Tesla and SpaceX CEO Elon Musk thinks that organizations developing advanced artificial intelligence (A.I.) should be regulated, including his companies.
Musk is also pessimistic about Dario Amodei, the research director of OpenAI, the organization (which Musk helped found) devoted to figuring out how to evolve A.I. in a safe and responsible manner. Musk has little control over OpenAI’s current initiatives, he insisted in the same Tweet where he backhanded Amodei:
I have no control & only very limited insight into OpenAI. Confidence in Dario for safety is not high.— Elon Musk (@elonmusk) February 17, 2020
“All orgs developing advanced AI should be regulated, including Tesla,” Musk added in the same Tweet-thread, both by governments and global organizations.
Musk’s Tweet sparked some indignation from John Carmack, another technology-industry legend, who evidently believes that the lighter the regulations on A.I., the better for everyone involved:
How would you imagine that working for someone like me? Cloud vendors refuse to spawn larger clusters without a government approval? I would not be supportive.— John Carmack (@ID_AA_Carmack) February 18, 2020
One of the instigators of Musk’s recent Tweeting: an article in MIT Technology Review about the goings-on at OpenAI. “There is a misalignment between what the company publicly espouses and how it operates behind closed doors,” the article began. “Over time, it has allowed a fierce competitiveness and mounting pressure for ever more funding to erode its founding ideals of transparency, openness, and collaboration.”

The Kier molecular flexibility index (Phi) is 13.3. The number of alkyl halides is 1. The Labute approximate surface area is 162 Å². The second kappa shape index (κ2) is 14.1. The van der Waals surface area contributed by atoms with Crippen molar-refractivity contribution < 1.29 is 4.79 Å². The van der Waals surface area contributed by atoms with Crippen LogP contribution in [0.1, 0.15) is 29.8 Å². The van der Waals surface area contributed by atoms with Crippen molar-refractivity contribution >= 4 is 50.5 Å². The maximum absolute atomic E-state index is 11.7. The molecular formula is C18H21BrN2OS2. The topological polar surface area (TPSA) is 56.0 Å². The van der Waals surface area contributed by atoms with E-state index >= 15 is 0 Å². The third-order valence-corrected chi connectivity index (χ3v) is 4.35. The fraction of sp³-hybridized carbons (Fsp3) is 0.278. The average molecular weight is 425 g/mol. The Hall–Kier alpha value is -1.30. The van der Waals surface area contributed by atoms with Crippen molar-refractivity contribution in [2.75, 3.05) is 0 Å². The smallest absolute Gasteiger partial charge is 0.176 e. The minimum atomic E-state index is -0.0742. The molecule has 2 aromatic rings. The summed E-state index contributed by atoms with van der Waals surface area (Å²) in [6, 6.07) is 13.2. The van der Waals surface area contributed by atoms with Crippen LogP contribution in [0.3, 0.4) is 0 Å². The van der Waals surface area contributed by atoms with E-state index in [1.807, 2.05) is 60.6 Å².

OpenAI began its existence as a nonprofit before warping into something new. It now has a for-profit arm (referred to as “capped profit”) that could end up building commercial projects. According to the article, that sparked off protests by some employees who signed onto OpenAI for purely altruistic reasons (although reports indicate that some OpenAI researchers made quite a bit of money).
However the situation with OpenAI pans out—and whether governments follow Musk’s prediction and really step in to regulate machine learning and artificial intelligence (A.I.) at companies like Tesla—chances are very good that A.I. and machine learning tools and techniques will become a part of your workflow within the next decade. If you want to get a jump on the fundamentals of A.I., there are some good resources online, including a Google “crash course,” complete with 25 lessons and 40+ exercises, that’s a good introduction to machine learning concepts.
Hacker Noon likewise features an interesting breakdown of machine learning and artificial intelligence. If you’re really, really good at the mathematics underlying ML, you can also check out Bloomberg’s Foundations of Machine Learning, a free online course that teaches advanced concepts such as optimization and kernel methods.